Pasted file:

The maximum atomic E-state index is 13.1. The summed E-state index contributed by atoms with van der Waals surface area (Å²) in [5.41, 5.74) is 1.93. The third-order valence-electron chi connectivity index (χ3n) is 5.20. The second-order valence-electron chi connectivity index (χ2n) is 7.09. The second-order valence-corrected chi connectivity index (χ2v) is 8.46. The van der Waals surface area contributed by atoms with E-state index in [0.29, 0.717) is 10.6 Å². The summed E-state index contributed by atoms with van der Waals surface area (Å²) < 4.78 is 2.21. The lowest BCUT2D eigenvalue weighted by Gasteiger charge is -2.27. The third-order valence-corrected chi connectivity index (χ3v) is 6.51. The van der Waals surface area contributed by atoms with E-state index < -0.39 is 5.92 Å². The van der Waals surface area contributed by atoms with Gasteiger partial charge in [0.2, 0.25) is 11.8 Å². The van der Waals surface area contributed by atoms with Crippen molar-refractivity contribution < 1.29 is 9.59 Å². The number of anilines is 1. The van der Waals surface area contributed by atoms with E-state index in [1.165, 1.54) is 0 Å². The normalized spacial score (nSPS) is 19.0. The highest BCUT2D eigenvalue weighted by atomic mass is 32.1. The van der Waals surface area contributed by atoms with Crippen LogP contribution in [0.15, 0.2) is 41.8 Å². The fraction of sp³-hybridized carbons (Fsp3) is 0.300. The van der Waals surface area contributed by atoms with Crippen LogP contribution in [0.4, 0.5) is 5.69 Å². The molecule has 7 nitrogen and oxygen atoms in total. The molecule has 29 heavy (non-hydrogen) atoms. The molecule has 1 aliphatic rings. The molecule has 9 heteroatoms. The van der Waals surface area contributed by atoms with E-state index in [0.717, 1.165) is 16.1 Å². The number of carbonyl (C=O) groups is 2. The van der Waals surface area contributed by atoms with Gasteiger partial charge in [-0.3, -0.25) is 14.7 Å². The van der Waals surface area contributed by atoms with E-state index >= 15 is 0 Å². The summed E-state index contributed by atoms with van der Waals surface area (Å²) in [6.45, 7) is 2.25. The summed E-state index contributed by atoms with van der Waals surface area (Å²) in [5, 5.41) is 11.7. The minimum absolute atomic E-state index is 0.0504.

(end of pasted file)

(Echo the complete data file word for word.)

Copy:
The maximum atomic E-state index is 13.1. The summed E-state index contributed by atoms with van der Waals surface area (Å²) in [5.41, 5.74) is 1.93. The third-order valence-electron chi connectivity index (χ3n) is 5.20. The second-order valence-electron chi connectivity index (χ2n) is 7.09. The second-order valence-corrected chi connectivity index (χ2v) is 8.46. The van der Waals surface area contributed by atoms with E-state index in [0.29, 0.717) is 10.6 Å². The summed E-state index contributed by atoms with van der Waals surface area (Å²) < 4.78 is 2.21. The lowest BCUT2D eigenvalue weighted by Gasteiger charge is -2.27. The third-order valence-corrected chi connectivity index (χ3v) is 6.51. The van der Waals surface area contributed by atoms with E-state index < -0.39 is 5.92 Å². The van der Waals surface area contributed by atoms with Gasteiger partial charge in [0.2, 0.25) is 11.8 Å². The van der Waals surface area contributed by atoms with Crippen molar-refractivity contribution < 1.29 is 9.59 Å². The number of anilines is 1. The van der Waals surface area contributed by atoms with E-state index in [1.165, 1.54) is 0 Å². The normalized spacial score (nSPS) is 19.0. The highest BCUT2D eigenvalue weighted by atomic mass is 32.1. The van der Waals surface area contributed by atoms with Crippen LogP contribution in [0.15, 0.2) is 41.8 Å². The fraction of sp³-hybridized carbons (Fsp3) is 0.300. The van der Waals surface area contributed by atoms with Crippen LogP contribution in [0.4, 0.5) is 5.69 Å². The molecule has 7 nitrogen and oxygen atoms in total. The molecule has 29 heavy (non-hydrogen) atoms. The molecule has 1 aliphatic rings. The molecule has 9 heteroatoms. The van der Waals surface area contributed by atoms with E-state index in [0.717, 1.165) is 16.1 Å². The number of carbonyl (C=O) groups is 2. The van der Waals surface area contributed by atoms with Gasteiger partial charge in [-0.3, -0.25) is 14.7 Å². The van der Waals surface area contributed by atoms with E-state index >= 15 is 0 Å². The summed E-state index contributed by atoms with van der Waals surface area (Å²) in [6.45, 7) is 2.25. The summed E-state index contributed by atoms with van der Waals surface area (Å²) in [5, 5.41) is 11.7. The minimum absolute atomic E-state index is 0.0504.